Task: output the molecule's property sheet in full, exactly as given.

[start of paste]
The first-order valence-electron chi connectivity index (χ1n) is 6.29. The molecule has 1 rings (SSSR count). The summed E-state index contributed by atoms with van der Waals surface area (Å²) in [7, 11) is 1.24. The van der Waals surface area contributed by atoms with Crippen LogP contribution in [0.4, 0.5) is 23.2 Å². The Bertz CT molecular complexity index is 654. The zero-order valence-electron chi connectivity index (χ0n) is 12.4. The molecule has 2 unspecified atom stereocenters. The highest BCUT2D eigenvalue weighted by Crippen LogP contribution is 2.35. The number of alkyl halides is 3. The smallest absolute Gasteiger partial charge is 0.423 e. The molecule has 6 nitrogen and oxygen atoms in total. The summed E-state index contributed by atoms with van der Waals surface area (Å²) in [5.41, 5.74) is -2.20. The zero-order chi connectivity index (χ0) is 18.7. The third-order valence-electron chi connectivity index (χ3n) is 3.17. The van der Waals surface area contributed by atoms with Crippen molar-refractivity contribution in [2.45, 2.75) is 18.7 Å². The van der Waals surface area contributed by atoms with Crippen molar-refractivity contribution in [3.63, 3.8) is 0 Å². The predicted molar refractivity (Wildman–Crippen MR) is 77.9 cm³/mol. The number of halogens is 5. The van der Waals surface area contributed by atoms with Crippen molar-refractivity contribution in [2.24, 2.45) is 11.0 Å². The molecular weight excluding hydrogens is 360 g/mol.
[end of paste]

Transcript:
The first-order valence-electron chi connectivity index (χ1n) is 6.29. The molecule has 1 rings (SSSR count). The summed E-state index contributed by atoms with van der Waals surface area (Å²) in [7, 11) is 1.24. The van der Waals surface area contributed by atoms with Crippen LogP contribution in [0.4, 0.5) is 23.2 Å². The Bertz CT molecular complexity index is 654. The zero-order valence-electron chi connectivity index (χ0n) is 12.4. The molecule has 2 unspecified atom stereocenters. The highest BCUT2D eigenvalue weighted by Crippen LogP contribution is 2.35. The number of alkyl halides is 3. The smallest absolute Gasteiger partial charge is 0.423 e. The molecule has 6 nitrogen and oxygen atoms in total. The summed E-state index contributed by atoms with van der Waals surface area (Å²) in [5.41, 5.74) is -2.20. The zero-order chi connectivity index (χ0) is 18.7. The third-order valence-electron chi connectivity index (χ3n) is 3.17. The van der Waals surface area contributed by atoms with Crippen molar-refractivity contribution in [2.45, 2.75) is 18.7 Å². The van der Waals surface area contributed by atoms with Crippen molar-refractivity contribution in [3.63, 3.8) is 0 Å². The predicted molar refractivity (Wildman–Crippen MR) is 77.9 cm³/mol. The number of halogens is 5. The van der Waals surface area contributed by atoms with Crippen molar-refractivity contribution in [2.24, 2.45) is 11.0 Å². The molecular weight excluding hydrogens is 360 g/mol.